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ON THE ROAD

Hiker Who Takes Gamble Gets 2 Pairs of Snake Eyes

August 18, 1994|LEONARD REED | Leonard Reed is a Times staff writer

LOS PADRES NATIONAL FOREST — There was, of course, little warning. The full-throttle buzz of the rattlesnake, primordial and resonant, commenced as I was nearly upon the rock pile.

I backed up, stood still. A dark brown curve of his 2-inch-thick body was visible behind the cream-colored rocks, but otherwise he was hidden.

He and the rocks were situated on a narrow stretch of the Piedra Blanca Trail, an area just north of Rose Valley noted for its startling, white slopes of exposed rock. People come to look at the rock formations because they are, depending upon the play of light and shadow, figurative: here a giant elephant, there a 30-foot-high Indian face. Lunar surfaces, animated beauty and haunting quiet combine to lend the place a holiness. And there is no better way to move through it than to be a pilgrim on the Piedra Blanca Trail.

I'd been on it for hours, covering perhaps 5 miles, in the searing summer heat, sweating myself into a happy delirium of mild exhaustion. The buzzing from within the rock pile, coming at sundown in the last half hour of the hike, seemed so loud as to be amplified.

*

I would have to get past him. This was the only trail home. Still a mile from my car, I needed the remaining light to descend the trail safely.

But passing him posed peculiar problems: The trail at this point was a narrow gulch, walled in on one side by 15 feet of solid rock and on the other by sharply ascending hardpack made impenetrable by chaparral. The trail was perhaps 6 feet wide.

If I hugged the left side, I would come within 5 feet of the rattler. Yet he was putting me on notice at a distance of 10 feet.

I once lived in Texas and there picked up a habit that would offend the Sierra Club. But I was running out of time here. So I gathered small stones and decided to "evict" the rattler from his rock house, hoping he'd be confused and seek cover off the trail, allowing me passage.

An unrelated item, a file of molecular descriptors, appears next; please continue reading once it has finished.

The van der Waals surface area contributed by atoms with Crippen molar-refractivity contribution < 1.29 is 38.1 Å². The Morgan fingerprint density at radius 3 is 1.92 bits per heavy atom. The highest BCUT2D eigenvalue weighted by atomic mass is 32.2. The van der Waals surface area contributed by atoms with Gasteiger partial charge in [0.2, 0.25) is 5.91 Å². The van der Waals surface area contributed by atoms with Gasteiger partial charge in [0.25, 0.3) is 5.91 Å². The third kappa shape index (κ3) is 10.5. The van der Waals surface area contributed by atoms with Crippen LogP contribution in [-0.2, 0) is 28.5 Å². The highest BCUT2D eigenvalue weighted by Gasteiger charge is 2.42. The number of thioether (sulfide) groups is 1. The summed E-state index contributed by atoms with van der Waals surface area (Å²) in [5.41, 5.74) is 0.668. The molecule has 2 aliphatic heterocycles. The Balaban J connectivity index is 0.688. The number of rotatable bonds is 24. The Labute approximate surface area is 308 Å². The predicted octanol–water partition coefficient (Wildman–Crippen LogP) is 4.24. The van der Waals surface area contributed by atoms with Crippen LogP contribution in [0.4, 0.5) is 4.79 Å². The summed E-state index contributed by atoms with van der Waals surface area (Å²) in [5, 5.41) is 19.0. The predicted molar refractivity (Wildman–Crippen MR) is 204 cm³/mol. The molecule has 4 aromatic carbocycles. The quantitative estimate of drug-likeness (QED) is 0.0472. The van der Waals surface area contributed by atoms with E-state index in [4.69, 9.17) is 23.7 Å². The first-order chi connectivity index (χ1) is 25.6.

Thwunk --I hit his fat side on the second lob. He didn't move. Then he shot within the rocks, rattling anew. In a moment, like an apparition, he came up through the top of the rocks, exposing an undulant 2 feet of his body, coming straight at me, tongue flicking away.

I ran backward, frozen, mumbling holy references. I had trouble comprehending the event in real time. Was he coming after me?

I had had success years before in making snakes scram by the eviction method. But I'd misread this circumstance: This snake was trapped. He wasn't on open ground. He was, literally, up against the wall. And I, haplessly seeking safety, was chucking stones at him, provoking him.

He retreated again into the rocks, this time without showing an inch of himself. No, I could not bring myself to walk by the rock pile. If I were him at this moment of escalated hostility, I'd strike at me.

With daylight running out, I committed to forging an alternate route. Retreating on the trail would only put me back in the Sespe wilderness, and I am not a survivalist. So I would bushwhack: climb up the rock ridge above the rattler's wall and--with luck--creep down the lee side through dense chaparral and rocks, finding the trail again within 50 yards.

Getting to the top was easy. Coming down involved punching through dense growth, jumping over a shallow chasm, and slowly stepping across a firm dirt slope. That's when my vision went neon, luminous, edged in odd light: A hole bored into the ground by a squirrel was serving as cool refuge for a second rattlesnake. He lay curled within, rattle end out, 3 feet from my right foot.

*

In all the hiking I have done in state and national forests and parks, I have always looked out for wild things. As a result, I have always taken note of what signs and rangers say. And when rattlesnakes are concerned, the advice is lean, minimal, consistent: Avoid Them.

I did. Yet I found only more trouble--even though I will admit fearing the bushwhack for this very reason. Still, the momentum of the descent and late-day lighting prevented my seeing Horror in the Hole until I was upon it. While my rock-throwing obviously found its specific failure circumstance, the Avoid Them dictum also proved inadequate, hollow, without guidance.

In sorting these events out, I sought to find out precisely what real snake people would have done in my shoes. I do not intend to stop hiking.

Rick Wilkinson leads the Rattlesnake Roundup annually in Sweetwater, Tex. That is, he personally catches more than 300 pounds of live rattlers in a given weekend. Those snakes are sold for meat and skins, but Wilkinson keeps a few for live demonstrations on safety. And he's never been bitten.

"You should have just walked by the rock pile," he said.

"What?" I asked. "While he was provoked and buzzing and only a few feet away?"

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